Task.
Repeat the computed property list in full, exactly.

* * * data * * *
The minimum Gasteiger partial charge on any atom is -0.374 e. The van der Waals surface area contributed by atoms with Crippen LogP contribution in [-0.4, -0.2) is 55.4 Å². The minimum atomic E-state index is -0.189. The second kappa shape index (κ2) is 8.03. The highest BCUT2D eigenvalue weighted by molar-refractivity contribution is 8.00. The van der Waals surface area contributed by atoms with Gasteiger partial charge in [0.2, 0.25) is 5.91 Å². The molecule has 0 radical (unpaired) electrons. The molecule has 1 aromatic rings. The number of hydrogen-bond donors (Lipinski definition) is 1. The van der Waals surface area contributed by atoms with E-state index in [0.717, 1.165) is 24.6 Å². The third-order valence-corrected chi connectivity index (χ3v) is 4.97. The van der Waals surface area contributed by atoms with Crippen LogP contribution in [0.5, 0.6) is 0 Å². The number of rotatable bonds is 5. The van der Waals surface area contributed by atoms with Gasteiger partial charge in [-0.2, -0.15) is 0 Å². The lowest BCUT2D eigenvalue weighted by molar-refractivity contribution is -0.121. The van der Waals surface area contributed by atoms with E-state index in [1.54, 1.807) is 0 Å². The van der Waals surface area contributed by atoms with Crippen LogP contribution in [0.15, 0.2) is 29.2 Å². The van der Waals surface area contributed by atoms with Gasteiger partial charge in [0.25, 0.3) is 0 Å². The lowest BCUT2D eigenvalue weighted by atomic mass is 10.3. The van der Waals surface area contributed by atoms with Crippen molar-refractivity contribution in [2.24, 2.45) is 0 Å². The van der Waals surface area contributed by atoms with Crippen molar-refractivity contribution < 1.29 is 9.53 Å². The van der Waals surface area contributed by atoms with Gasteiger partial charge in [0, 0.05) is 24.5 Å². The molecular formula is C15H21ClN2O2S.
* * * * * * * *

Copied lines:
The minimum Gasteiger partial charge on any atom is -0.374 e. The van der Waals surface area contributed by atoms with Crippen LogP contribution in [-0.4, -0.2) is 55.4 Å². The minimum atomic E-state index is -0.189. The second kappa shape index (κ2) is 8.03. The highest BCUT2D eigenvalue weighted by molar-refractivity contribution is 8.00. The van der Waals surface area contributed by atoms with Gasteiger partial charge in [0.2, 0.25) is 5.91 Å². The molecule has 0 radical (unpaired) electrons. The molecule has 1 aromatic rings. The number of hydrogen-bond donors (Lipinski definition) is 1. The van der Waals surface area contributed by atoms with E-state index in [0.717, 1.165) is 24.6 Å². The third-order valence-corrected chi connectivity index (χ3v) is 4.97. The van der Waals surface area contributed by atoms with Crippen LogP contribution in [0.5, 0.6) is 0 Å². The number of rotatable bonds is 5. The van der Waals surface area contributed by atoms with Gasteiger partial charge in [-0.2, -0.15) is 0 Å². The lowest BCUT2D eigenvalue weighted by molar-refractivity contribution is -0.121. The van der Waals surface area contributed by atoms with E-state index in [1.54, 1.807) is 0 Å². The van der Waals surface area contributed by atoms with Crippen LogP contribution in [0.15, 0.2) is 29.2 Å². The van der Waals surface area contributed by atoms with Gasteiger partial charge in [0.25, 0.3) is 0 Å². The lowest BCUT2D eigenvalue weighted by atomic mass is 10.3. The van der Waals surface area contributed by atoms with Crippen molar-refractivity contribution in [2.24, 2.45) is 0 Å². The van der Waals surface area contributed by atoms with Crippen molar-refractivity contribution < 1.29 is 9.53 Å². The van der Waals surface area contributed by atoms with Gasteiger partial charge in [0, 0.05) is 24.5 Å². The molecular formula is C15H21ClN2O2S.